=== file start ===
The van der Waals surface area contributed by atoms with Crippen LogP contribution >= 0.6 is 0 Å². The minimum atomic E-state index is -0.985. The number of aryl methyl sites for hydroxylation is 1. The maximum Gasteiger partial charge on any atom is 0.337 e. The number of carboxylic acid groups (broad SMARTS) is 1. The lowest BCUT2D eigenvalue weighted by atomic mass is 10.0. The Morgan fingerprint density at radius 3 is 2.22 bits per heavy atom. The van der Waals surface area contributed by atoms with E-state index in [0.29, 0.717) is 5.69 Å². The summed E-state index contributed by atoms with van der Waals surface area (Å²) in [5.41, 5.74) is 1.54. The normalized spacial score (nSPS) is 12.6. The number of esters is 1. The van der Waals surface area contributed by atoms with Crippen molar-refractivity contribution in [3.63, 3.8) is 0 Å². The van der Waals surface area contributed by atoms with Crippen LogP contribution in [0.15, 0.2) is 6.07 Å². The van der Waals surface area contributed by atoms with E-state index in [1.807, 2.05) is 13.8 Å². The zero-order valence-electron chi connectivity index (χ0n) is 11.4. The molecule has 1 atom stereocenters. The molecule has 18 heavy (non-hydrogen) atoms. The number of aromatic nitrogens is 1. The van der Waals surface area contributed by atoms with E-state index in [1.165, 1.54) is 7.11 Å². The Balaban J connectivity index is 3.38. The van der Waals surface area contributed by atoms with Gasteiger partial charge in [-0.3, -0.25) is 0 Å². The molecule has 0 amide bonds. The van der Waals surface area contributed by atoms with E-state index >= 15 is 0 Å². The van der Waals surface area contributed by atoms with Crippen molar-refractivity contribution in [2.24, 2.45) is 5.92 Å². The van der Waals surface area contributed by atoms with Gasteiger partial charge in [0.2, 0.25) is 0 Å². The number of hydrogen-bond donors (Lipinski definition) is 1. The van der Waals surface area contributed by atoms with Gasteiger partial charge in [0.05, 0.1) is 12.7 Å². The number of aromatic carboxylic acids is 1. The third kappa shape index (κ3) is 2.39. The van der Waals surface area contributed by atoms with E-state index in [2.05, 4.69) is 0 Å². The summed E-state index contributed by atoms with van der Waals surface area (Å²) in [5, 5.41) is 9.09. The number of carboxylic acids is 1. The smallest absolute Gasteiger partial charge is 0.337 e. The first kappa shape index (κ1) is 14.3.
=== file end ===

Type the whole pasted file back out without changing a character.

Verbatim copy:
The van der Waals surface area contributed by atoms with Crippen LogP contribution >= 0.6 is 0 Å². The minimum atomic E-state index is -0.985. The number of aryl methyl sites for hydroxylation is 1. The maximum Gasteiger partial charge on any atom is 0.337 e. The number of carboxylic acid groups (broad SMARTS) is 1. The lowest BCUT2D eigenvalue weighted by atomic mass is 10.0. The Morgan fingerprint density at radius 3 is 2.22 bits per heavy atom. The van der Waals surface area contributed by atoms with E-state index in [0.29, 0.717) is 5.69 Å². The summed E-state index contributed by atoms with van der Waals surface area (Å²) in [5.41, 5.74) is 1.54. The normalized spacial score (nSPS) is 12.6. The number of esters is 1. The van der Waals surface area contributed by atoms with Crippen molar-refractivity contribution in [3.63, 3.8) is 0 Å². The van der Waals surface area contributed by atoms with Crippen LogP contribution in [0.15, 0.2) is 6.07 Å². The van der Waals surface area contributed by atoms with E-state index in [1.807, 2.05) is 13.8 Å². The zero-order valence-electron chi connectivity index (χ0n) is 11.4. The molecule has 1 atom stereocenters. The molecule has 18 heavy (non-hydrogen) atoms. The number of aromatic nitrogens is 1. The van der Waals surface area contributed by atoms with E-state index in [1.165, 1.54) is 7.11 Å². The Balaban J connectivity index is 3.38. The van der Waals surface area contributed by atoms with Gasteiger partial charge in [-0.3, -0.25) is 0 Å². The molecule has 0 amide bonds. The van der Waals surface area contributed by atoms with E-state index >= 15 is 0 Å². The van der Waals surface area contributed by atoms with Crippen molar-refractivity contribution in [2.24, 2.45) is 5.92 Å². The van der Waals surface area contributed by atoms with Gasteiger partial charge in [0.2, 0.25) is 0 Å². The number of hydrogen-bond donors (Lipinski definition) is 1. The van der Waals surface area contributed by atoms with Gasteiger partial charge in [0.05, 0.1) is 12.7 Å². The number of aromatic carboxylic acids is 1. The third kappa shape index (κ3) is 2.39. The van der Waals surface area contributed by atoms with E-state index in [2.05, 4.69) is 0 Å². The summed E-state index contributed by atoms with van der Waals surface area (Å²) in [5, 5.41) is 9.09. The number of carboxylic acids is 1. The smallest absolute Gasteiger partial charge is 0.337 e. The first kappa shape index (κ1) is 14.3.